16 April 2011

Resting in the Blues

This is one of the two confirmed pictures that exist of early Delta blues legend, Robert Johnson.

Only twenty nine of Johnson's recordings exist, and practically nothing in his biography can be taken as fact. We don't know for sure when he was born, or what killed him. His death certificate says only 'no doctor' in the section where the cause of death is meant to be described, and his place of death says only that he was outside Greenwood, Mississippi.

Yet he's a genius, no doubt about it. His voice is wavering, high, eerie and supernatural, and his guitar playing is so good that experienced and talented musicians have a hard time recreating it. The picture below is the only other confirmed picture. Note his unnaturally long fingers.

Robert Johnson was born out of wedlock, and his mother went on to have ten other children. One imagines that he got the short end of the stick when it came to attention and affection, and he married young, perhaps looking for that missing something. But his young wife died in childbirth, and he, a widower at nineteen, must have decided that a dusty sharecropper's cabin in Mississippi and a dozen children weren't meant to be his fate.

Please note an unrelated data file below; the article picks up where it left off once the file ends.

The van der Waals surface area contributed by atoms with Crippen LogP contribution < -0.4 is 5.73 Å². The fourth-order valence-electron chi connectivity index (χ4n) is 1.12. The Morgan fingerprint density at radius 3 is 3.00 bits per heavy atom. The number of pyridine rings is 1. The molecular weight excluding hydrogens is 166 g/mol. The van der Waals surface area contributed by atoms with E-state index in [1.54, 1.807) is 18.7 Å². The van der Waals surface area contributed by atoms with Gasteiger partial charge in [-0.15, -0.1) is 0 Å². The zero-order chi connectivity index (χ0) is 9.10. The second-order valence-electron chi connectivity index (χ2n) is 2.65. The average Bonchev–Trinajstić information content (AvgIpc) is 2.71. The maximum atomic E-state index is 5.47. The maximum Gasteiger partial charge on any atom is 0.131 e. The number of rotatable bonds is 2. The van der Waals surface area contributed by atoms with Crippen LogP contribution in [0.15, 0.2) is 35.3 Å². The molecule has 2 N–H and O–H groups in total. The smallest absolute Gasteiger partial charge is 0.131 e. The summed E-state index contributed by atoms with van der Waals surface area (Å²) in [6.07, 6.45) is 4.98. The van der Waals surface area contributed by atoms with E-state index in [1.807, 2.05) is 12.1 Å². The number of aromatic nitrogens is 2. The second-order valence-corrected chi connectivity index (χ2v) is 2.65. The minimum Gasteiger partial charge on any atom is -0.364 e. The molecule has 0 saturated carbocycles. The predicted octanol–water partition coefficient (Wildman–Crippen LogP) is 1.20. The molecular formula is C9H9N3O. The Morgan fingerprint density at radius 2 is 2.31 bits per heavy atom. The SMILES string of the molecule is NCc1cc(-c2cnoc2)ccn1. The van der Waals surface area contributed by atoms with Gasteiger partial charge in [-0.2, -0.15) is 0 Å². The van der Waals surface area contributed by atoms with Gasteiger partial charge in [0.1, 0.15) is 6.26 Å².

He's remembered as being a novice, not very good, someone who 'annoyed crowds' with his inept guitar playing. And then he disappeared for two years, apprenticing himself to a blues musician named Zimmerman, and when he came back, he could play any song he wanted. And not just the blues; he played polka, country, and pop. Either he got really good, really fast, or he did just what the legends say he did. He sold his soul to the devil at the crossroads.

Johnson became a 'walking musician,' traveling the South, playing for coins on street corners, at dances, and in juke joints. He was said to have a string of women, one in every town, who were glad to see him every time he came around. But he never spent more than a few weeks in one place, and then he disappeared, onto the next town, the next woman.

He had a little success with a raunchy tune called the Terraplane Blues, and he made his only known recordings at that time, including a couple of tunes called, notably, Hellhound on my Trail, and Crossroad Blues. Was he thinking about his deal with the devil? Was he regretting it, and did he have some premonition that it was about to catch up with him?

Johnson died on August 16, 1937. He was twenty six or twenty seven years old. It might have been strychnine poisoning that killed him, poison that was put in a whiskey bottle by a jealous husband. It might have been syphillis. Or, possibly, it might have just been the hellhound on his trail.

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